Before you work through this walkthrough, you should make sure you’ve read (or at least understood) the contents of the beginner’s tutorial.

Ad Hoc File Types

In the beginner’s tutorial, we showed how ProjectTemplate automatically loads data files from the data and cache directories. If you’re working with plain text files or any of the supported binary file formats, this automatic data loading should work out of the box without any effort on your part. But if you have to retrieve data sets from more complex data sources, ProjectTemplate has advanced features that will let you set up ad hoc autoloading. In the rest of this document, we’ll talk about working with SQL databases, remote resources available over HTTP and FTP, large data files stored on external drives and R files that contain code that generates data at runtime.

SQLite Databases

Let’s start by working with a SQLite database. We’ll use a database from the Analytics X competition in which contestants were trying to predict crimes that took place in Philadelphia. You can download the database file here. To save on bandwidth, we’ve compressed the database, so you should uncompress it before going through the rest of this tutorial.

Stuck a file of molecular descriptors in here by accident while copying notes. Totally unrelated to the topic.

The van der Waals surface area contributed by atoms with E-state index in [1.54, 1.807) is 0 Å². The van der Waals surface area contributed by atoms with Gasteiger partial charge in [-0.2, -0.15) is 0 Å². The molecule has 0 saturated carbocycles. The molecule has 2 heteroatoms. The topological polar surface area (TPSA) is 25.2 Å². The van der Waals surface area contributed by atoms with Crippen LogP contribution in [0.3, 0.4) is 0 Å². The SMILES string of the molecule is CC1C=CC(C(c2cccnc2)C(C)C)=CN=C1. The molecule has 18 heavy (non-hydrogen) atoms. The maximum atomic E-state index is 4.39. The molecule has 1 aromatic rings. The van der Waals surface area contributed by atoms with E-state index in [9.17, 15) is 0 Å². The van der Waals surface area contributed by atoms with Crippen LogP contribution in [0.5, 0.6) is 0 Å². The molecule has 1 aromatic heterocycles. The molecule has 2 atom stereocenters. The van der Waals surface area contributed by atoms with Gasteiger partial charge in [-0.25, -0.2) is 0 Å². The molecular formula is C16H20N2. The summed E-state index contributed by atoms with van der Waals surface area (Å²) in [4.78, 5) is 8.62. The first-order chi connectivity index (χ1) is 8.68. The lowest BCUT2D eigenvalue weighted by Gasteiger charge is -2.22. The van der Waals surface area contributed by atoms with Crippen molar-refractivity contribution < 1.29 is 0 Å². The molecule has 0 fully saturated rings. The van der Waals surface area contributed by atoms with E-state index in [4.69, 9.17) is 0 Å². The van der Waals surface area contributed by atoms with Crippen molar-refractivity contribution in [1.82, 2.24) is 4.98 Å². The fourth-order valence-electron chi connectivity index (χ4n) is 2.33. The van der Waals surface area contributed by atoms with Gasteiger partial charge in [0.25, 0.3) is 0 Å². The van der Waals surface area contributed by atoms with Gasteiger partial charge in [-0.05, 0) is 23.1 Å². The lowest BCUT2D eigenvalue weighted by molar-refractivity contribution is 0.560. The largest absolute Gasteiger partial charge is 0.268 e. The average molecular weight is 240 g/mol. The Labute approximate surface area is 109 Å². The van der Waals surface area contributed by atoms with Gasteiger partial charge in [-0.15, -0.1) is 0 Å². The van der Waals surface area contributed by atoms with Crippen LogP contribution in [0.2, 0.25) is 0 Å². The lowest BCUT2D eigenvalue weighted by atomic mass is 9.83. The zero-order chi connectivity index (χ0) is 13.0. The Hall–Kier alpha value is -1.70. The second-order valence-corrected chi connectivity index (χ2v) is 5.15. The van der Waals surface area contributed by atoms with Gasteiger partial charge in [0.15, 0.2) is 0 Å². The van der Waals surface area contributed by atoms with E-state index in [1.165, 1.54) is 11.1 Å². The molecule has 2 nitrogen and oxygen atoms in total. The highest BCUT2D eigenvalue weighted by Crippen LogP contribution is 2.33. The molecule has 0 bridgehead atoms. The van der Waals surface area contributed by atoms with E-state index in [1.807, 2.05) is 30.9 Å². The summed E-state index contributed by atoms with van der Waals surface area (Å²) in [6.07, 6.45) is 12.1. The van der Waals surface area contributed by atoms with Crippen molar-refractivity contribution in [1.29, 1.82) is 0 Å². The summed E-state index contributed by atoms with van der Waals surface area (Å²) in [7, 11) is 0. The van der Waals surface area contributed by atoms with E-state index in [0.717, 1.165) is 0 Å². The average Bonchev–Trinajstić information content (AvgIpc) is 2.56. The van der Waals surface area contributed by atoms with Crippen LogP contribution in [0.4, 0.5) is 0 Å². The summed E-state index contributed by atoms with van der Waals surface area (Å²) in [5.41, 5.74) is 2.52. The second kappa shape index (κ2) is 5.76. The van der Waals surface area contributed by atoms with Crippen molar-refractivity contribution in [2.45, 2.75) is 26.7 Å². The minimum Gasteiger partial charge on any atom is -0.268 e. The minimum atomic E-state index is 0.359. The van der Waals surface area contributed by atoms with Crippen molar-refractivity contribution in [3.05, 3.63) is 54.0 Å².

Autoloading the Database

The simplest way to access the database is to store the philapd.db file in the data directory of a new project. Let’s set up a project using the standard ProjectTemplate invocation:

    library('ProjectTemplate')
    create.project('PhilaPD')

Then we’ll shift into the relevant directory, move our database over and uncompress it:

    cd PhilaPD
    mv ~/Downloads/philapd.db.zip data
    unzip data/philapd.db.zip -d data
    rm data/philapd.db.zip 

Then we reload R and load the project. You’ll see ProjectTemplate automatically load the two tables found in our SQLite database: